Ambient Baby Bottle Indicator

Made by yifeih1, Ran Tao and smahawar

Found in Ambient Affect

A smart baby bottle that can show and notify parents or baby carers when the liquid in the bottle is at the best temperature range for babies.


Overview of Problem

Feeding can be a time of anxiety for new parents. Trying to ensure that liquid is the right temperature can be even stressful. A baby’s milk is often heated using boiling water which could sometimes result in overheating and scald the baby. Traditionally, parents test the temperature by squirting a few milk onto their arm, relying on their sensory reaction to judge the temperature. This is messy and often inaccurate. While there are baby bottles with temperature readers on the market, we sought to design an ambient baby bottle that is connected to the internet to notify parents and uses LED lights to evoke certain emotions through color, intensity, and pattern.


Conceptual Design

Our baby bottle indicator is a ring that is composed of 16 LED lights which will tell users if the temperature is just right to feed a baby safely through ambiently showing different light displays. The baby bottle will use the waterproof temperature sensor to detect the temperature and based on its reading, the indicator will display a certain light pattern. We designed each LED pattern scenario to evoke a specific emotion that will inform the users if the liquid is safe:

When the milk is too hot, the LED display will evoke the emotion of trepidation. 
  • Color: red and orange
  • Pattern: short blinks that rapidly change between red and orange
  • Intensity: high intensity
When the milk is just right, the LED display will evoke the emotion of joy
  • Color: pink, yellow, blue
  • Pattern: randomly blink between pink, yellow, and blue
  • Intensity: high intensity
When the milk is too cold, the LED display will evoke the emotion of sadness
  • Color: blue and teal
  • Pattern: slow transition between blue and purple
  • Intensity: low intensity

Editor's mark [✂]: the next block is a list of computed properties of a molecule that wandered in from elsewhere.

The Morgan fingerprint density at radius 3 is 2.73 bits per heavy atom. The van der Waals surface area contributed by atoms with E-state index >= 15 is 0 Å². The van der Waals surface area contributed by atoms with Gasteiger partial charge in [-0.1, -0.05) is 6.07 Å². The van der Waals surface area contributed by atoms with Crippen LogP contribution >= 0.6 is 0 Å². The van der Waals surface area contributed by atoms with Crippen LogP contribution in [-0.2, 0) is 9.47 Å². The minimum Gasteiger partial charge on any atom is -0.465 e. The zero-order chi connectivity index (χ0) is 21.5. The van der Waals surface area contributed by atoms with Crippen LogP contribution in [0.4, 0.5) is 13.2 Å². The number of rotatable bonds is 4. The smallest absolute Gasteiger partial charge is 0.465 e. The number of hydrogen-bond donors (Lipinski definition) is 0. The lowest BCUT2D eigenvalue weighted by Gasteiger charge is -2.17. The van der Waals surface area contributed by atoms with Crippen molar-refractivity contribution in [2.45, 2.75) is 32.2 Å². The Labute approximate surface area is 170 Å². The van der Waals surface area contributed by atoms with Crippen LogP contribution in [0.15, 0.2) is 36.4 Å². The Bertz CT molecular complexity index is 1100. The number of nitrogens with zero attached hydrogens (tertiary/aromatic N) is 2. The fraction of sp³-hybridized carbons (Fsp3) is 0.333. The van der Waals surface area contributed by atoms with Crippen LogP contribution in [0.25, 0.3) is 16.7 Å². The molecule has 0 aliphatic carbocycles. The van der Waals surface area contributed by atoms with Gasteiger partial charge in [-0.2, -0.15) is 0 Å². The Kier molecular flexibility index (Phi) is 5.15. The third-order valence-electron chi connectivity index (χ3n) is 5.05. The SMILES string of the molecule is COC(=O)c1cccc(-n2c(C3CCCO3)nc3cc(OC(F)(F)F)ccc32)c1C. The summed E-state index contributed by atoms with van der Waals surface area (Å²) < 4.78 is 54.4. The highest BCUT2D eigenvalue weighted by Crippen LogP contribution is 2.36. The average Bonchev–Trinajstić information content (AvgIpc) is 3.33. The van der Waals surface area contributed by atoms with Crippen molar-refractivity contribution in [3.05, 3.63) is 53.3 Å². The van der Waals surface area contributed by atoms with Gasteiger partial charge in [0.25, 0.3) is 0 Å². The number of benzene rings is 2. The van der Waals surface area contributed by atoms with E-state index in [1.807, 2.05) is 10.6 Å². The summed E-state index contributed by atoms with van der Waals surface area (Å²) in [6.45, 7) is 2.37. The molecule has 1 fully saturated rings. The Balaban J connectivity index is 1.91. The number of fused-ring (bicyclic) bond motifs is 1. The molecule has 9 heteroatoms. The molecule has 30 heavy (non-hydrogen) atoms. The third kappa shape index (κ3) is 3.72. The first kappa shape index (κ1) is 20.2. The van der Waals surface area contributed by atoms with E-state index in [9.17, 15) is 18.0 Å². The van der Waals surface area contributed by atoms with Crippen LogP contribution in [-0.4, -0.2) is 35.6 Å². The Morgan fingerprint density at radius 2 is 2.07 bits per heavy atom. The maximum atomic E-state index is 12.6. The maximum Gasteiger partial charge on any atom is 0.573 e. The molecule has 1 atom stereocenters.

Bill of Materials (sensors, input devices, actuators, and other components)

  • Breadboard
  • Particle Photon
  • DS18B20 Waterproof temperature sensor
  • NeoPixel ring - 16 x 5050 RGB LED
  • 4.7k Ohm resistor
  • 470 Ohm resistor
  • 1000 µF capacitor
  • Appropriate wiring




The iterative prototyping process starts with programming the NeoPixel ring. Different patterns of light are controlled by different methods. Then, the temperature sensor is added to control when to call the certain method to activate the certain pattern of the light. The temperature is also set as a cloud variable in order to use IFTTT service.

#include "Particle.h"
#include "neopixel.h"
#include "OneWire.h"
#include "inttypes.h"
#include "application.h"
#include "spark-dallas-temperature.h"


//Set pixel COUNT, PIN and TYPE
#define PIXEL_PIN A0
#define PIXEL_COUNT 16
#define PIXEL_TYPE WS2812B

Adafruit_NeoPixel strip(PIXEL_COUNT, PIXEL_PIN, PIXEL_TYPE);

//temperature sensor
#define ONE_WIRE_BUS D0
OneWire oneWire(ONE_WIRE_BUS);
DallasTemperature sensors(&oneWire);

// Prototypes for local build, ok to leave in for Build IDE
void coldcycle(uint16_t wait);
void rightblink(uint16_t wait);
void hotblink(uint16_t wait);
uint32_t Wheel(byte WheelPos);
int watertemp;

void setup()

  Particle.variable("water temperature", &watertemp, INT);

  strip.begin();; // Initialize all pixels to 'off'

void loop()
  sensors.requestTemperatures(); // Send the command to get temperatures
  watertemp = sensors.getTempCByIndex(0);

  if(watertemp > 37) {
  }else if(watertemp <= 37 && watertemp > 33) {
  }else if(watertemp == -127){ delay(10);
  }else {


  /*digitalWrite(motor, HIGH);*/

void coldcycle(uint16_t wait) {
  uint16_t i, j;

  for(j=0; j<256; j++) {
    for(i=0; i<strip.numPixels(); i++) {
      strip.setPixelColor(i, Wheel((i+j) & 255));

// Input a value 0 to 255 to get a color value.
// The colours are a transition r - g - b - back to r.
uint32_t Wheel(byte WheelPos) {
  if(WheelPos < 127.5) {
   return strip.Color(WheelPos * 0.9, WheelPos * 0.4, 255);
  } else {
   WheelPos -= 127.5;
   return strip.Color(117.5 - WheelPos * 0.9, 51 - WheelPos * 0.4, 255);

void rightblink(uint16_t wait) {
  uint16_t i;
  uint32_t blue = strip.Color(15, 179, 224);
  uint32_t pink = strip.Color(225, 15, 224);
  uint32_t yellow = strip.Color(242, 222, 9);
  const uint32_t colorpool[] = {blue, pink, yellow};

  for(i=0; i<strip.numPixels(); i++) {
    uint32_t randomcolor = colorpool [random (0, 3)];
    strip.setPixelColor(i, randomcolor);

void hotblink(uint16_t wait) {
  uint16_t i;
  uint32_t red = strip.Color(255, 0, 0);
  uint32_t orange = strip.Color(255, 85, 0);

  for(i=0; i<strip.numPixels(); i++) {
    strip.setPixelColor(i, orange);

  for(i=0; i<strip.numPixels(); i++) {
    strip.setPixelColor(i, red);

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49-713 Designing for the Internet of Things

· 26 members

A hands-on introductory course exploring the Internet of Things and connected product experiences.

Focused on

A smart baby bottle that can show and notify parents or baby carers when the liquid in the bottle is at the best temperature range for babies.


February 5th, 2017